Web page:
Young people are drawn to careers in nuclear energy for sundry reasons, but at the most basic level they all boil down to one: a desire to make the world a better place.
That message undergirded a panel discussion on “Integration and Retention of the Next Generation” at this year’s annual meeting of the American Nuclear Society.
“I picked nuclear engineering for environmental impact reasons,” said Rachel Slaybaugh, a senior engineer at the Bettis Atomic Power Laboratory who is moving back to academia at Berkley in next year. A committed environmentalist, while in school she said she learned that there was an existing, emissions-free source of baseload energy and she wanted to be a part of bringing it to the world.
“I’m a nuclear engineer because I’m an environmentalist,” said Kati Austgen, a project manager in the new plant licensing division of the Nuclear Energy Institute.
“I couldn’t get over it. The fact that a little tiny pellet the size of my pinky can replace a ton of coal,” said Art Wharton of Westinghouse (who allegedly has a Westinghouse tattoo to prove it), “is just really outstanding to me. As a young kid I was a Boy Scout and they taught me to leave the campsite in better shape than I found it. It really appealed to the values that I learned as I grew up, just being a good steward of the earth.”
As to the question of how to retain talent in the nuclear field, the assembled young professionals had plenty of practical advice (e.g. new laptops are appreciated if travel is expected, flexibility is highly valued) but the central message was two-fold. First, the generation entering the nuclear industry today doesn’t expect to stay at the same company through an entire career and will happily make a change if better opportunities arise elsewhere. Often there is nothing to be done about this fact of the new economy. Second, what young nuclear professionals want most of all is a sense of making progress along a clear career trajectory, and here is where a current employer can have an impact on whether or not an employee sticks around.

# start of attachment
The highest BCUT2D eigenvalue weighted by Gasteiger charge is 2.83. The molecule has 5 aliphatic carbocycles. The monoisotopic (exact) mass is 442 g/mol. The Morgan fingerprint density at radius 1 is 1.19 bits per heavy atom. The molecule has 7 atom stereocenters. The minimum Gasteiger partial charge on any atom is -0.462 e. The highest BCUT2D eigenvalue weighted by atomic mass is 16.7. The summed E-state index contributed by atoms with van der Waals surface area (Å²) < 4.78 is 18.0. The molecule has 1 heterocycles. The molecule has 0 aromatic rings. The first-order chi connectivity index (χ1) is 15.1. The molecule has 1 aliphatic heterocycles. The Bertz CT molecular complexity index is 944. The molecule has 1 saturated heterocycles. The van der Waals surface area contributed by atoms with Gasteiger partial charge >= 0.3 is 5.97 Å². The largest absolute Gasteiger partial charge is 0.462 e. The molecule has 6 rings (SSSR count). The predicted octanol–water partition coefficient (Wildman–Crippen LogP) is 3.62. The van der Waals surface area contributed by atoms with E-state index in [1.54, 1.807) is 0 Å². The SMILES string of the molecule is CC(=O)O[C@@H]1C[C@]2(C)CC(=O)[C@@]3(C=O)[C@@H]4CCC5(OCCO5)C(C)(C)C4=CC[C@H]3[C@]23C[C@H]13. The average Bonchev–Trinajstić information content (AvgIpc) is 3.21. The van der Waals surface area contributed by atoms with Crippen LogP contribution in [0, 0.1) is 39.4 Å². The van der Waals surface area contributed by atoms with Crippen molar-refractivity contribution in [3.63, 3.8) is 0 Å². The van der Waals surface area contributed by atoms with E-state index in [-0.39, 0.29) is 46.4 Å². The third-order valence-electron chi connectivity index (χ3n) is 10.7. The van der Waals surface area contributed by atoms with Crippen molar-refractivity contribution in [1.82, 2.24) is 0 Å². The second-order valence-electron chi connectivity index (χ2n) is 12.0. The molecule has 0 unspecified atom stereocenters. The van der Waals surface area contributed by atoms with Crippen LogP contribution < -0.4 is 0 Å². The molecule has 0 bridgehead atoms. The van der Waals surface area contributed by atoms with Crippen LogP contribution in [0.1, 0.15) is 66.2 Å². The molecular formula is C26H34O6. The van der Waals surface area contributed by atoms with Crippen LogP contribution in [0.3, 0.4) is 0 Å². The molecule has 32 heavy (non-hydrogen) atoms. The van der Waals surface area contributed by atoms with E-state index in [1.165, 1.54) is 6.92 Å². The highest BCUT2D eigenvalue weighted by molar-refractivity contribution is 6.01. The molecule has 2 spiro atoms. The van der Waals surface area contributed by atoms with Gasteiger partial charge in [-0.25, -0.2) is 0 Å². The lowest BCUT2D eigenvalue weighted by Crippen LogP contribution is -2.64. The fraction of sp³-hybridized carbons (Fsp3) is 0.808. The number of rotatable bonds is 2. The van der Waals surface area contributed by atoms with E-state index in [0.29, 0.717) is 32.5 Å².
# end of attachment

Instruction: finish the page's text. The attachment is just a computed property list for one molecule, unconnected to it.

Whereas mentoring programs and scheduled discussions about goals and opportunities are built into many programs geared toward students, too often, it seems, young professionals tend to fall through the cracks. “The industry is lacking that conversation with people who have started and are in their careers,” said audience member Laura Hermann, a senior vice president at the Potomac Communications Group.
“Last I checked, successful people don’t wait for things to fall in their lap,” said Joe McGuiness, a supervisor at Florida Power and Light. Companies that don’t want to lose talent should have regular career development conversations, he said, “asking again and again and again: Where do you want to go next? What do you want to do?”
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